Seeing the Light
The 2010 Disney movie Tangled didn’t quite have the stickiness factor that the studio’s 2013 blockbuster Frozen did, but it made a cultural impact in at least one way: the popularization of Japanese flying lanterns.
In fact, given that many Americans had never seen an aerial luminary before the film and now they’re a Fourth of July mainstay, it’s safe to say that Disney gave the flying lantern business a PR boost that no money could buy.
It’s a great, if unintentional, example of how telling a story can win hearts for a product. In addition to setting them off for the Fourth, people snapped up the flaming zeppelins for their engagement parties and wedding receptions. Lantern festivals, a longtime tradition in Southeast Asia, were organized in cities and towns across America and to them the crowds flocked. Tweens wrote personal messages on lanterns and waited to hear if and where they
The problem is: flying lanterns are the devil. Following the law of what goes up, must come down, these flaming balls of trash fall to the earth as litter and are sometimes ingested by animals, causing injury or death. What’s more, they have caused untold damage to structures they have ignited and in wildfires. They are unpredictable, dangerous and irresponsible, and no amount of romantic association is going to change that.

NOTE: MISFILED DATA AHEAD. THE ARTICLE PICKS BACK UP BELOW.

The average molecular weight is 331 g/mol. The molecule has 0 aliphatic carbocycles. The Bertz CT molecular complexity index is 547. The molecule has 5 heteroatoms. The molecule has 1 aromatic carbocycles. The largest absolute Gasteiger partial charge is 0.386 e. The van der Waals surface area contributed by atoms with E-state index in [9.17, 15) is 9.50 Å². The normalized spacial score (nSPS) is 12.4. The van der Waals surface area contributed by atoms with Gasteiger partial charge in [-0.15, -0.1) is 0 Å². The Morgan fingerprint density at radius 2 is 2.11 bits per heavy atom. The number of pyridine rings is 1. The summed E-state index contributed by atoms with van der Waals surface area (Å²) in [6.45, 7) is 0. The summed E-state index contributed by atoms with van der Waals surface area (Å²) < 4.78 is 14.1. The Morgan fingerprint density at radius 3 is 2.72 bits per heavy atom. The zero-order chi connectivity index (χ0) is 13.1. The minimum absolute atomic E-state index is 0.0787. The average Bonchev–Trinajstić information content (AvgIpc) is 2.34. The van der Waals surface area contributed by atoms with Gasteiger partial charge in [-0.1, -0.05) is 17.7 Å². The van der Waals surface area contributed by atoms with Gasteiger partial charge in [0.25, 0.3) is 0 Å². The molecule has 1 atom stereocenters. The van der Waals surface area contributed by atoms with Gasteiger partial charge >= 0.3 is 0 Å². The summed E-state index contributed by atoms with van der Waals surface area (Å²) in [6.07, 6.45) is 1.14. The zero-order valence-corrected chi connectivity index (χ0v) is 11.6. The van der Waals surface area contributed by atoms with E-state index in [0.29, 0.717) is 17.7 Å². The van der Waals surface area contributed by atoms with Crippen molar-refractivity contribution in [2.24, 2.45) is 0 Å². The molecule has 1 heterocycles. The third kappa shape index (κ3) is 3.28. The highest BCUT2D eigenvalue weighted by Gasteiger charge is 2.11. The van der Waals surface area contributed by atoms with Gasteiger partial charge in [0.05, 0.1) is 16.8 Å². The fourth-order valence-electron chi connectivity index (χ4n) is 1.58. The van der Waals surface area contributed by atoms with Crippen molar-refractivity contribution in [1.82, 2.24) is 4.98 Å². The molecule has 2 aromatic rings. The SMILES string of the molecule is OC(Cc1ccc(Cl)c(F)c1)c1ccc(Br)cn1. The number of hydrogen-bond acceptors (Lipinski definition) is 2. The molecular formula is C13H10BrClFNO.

The Omaha Fire Department and Mayor Jean Stothert are working together to disabuse Omahans of the belief that these fireworks are benign and beautiful balls of light. The fire department recently issued a press release saying it believes flying lanterns create an unnecessary risk to the lives, businesses, infrastructure, and wildlife in the community, and Mayor Stothert says she will support an ordinance to ban them, proposed by Fire Chief Bernie Kanger, which is set to go before the city council next week. They have both spoken out about the topic to the
Omaha World-Herald on several occasions.
It may surprise some that an issue that was mainly the domain of fun-haters and internet cranks until recently is getting so much attention from these busy city officials, but I applaud the fire department and Mayor Stothert for spending time to educate the public on this issue. The only PR strategy that’s more effective than a good story is a hearty dose of facts, and it is worth the time they are taking to make sure the public is getting the point.